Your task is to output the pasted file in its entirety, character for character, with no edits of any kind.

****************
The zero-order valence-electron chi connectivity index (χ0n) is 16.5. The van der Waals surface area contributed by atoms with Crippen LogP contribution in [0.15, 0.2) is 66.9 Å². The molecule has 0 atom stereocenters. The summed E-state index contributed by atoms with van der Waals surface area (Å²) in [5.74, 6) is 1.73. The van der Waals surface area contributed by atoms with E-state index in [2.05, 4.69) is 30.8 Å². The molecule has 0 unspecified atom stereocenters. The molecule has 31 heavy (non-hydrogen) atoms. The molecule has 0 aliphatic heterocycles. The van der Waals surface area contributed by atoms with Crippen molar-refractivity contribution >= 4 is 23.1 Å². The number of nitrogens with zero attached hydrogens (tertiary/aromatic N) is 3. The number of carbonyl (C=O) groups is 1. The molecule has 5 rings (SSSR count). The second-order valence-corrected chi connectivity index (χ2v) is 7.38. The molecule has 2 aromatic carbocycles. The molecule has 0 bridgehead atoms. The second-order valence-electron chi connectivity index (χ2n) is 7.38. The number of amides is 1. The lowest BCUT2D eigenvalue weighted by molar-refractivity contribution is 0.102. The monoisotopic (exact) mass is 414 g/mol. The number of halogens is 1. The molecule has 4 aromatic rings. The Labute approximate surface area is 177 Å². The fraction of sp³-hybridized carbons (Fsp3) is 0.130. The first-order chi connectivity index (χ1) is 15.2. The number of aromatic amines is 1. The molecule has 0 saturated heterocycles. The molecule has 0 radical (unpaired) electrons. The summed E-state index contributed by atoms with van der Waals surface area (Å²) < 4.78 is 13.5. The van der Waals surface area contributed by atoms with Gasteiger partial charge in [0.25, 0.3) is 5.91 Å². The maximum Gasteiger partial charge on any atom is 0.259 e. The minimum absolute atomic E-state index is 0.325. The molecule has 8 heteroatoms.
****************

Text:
The zero-order valence-electron chi connectivity index (χ0n) is 16.5. The van der Waals surface area contributed by atoms with Crippen LogP contribution in [0.15, 0.2) is 66.9 Å². The molecule has 0 atom stereocenters. The summed E-state index contributed by atoms with van der Waals surface area (Å²) in [5.74, 6) is 1.73. The van der Waals surface area contributed by atoms with E-state index in [2.05, 4.69) is 30.8 Å². The molecule has 0 unspecified atom stereocenters. The molecule has 31 heavy (non-hydrogen) atoms. The molecule has 0 aliphatic heterocycles. The van der Waals surface area contributed by atoms with Crippen molar-refractivity contribution >= 4 is 23.1 Å². The number of nitrogens with zero attached hydrogens (tertiary/aromatic N) is 3. The number of carbonyl (C=O) groups is 1. The molecule has 5 rings (SSSR count). The second-order valence-corrected chi connectivity index (χ2v) is 7.38. The molecule has 2 aromatic carbocycles. The molecule has 0 bridgehead atoms. The second-order valence-electron chi connectivity index (χ2n) is 7.38. The number of amides is 1. The lowest BCUT2D eigenvalue weighted by molar-refractivity contribution is 0.102. The monoisotopic (exact) mass is 414 g/mol. The number of halogens is 1. The molecule has 4 aromatic rings. The Labute approximate surface area is 177 Å². The fraction of sp³-hybridized carbons (Fsp3) is 0.130. The first-order chi connectivity index (χ1) is 15.2. The number of aromatic amines is 1. The molecule has 0 saturated heterocycles. The molecule has 0 radical (unpaired) electrons. The summed E-state index contributed by atoms with van der Waals surface area (Å²) < 4.78 is 13.5. The van der Waals surface area contributed by atoms with Gasteiger partial charge in [0.25, 0.3) is 5.91 Å². The maximum Gasteiger partial charge on any atom is 0.259 e. The minimum absolute atomic E-state index is 0.325. The molecule has 8 heteroatoms.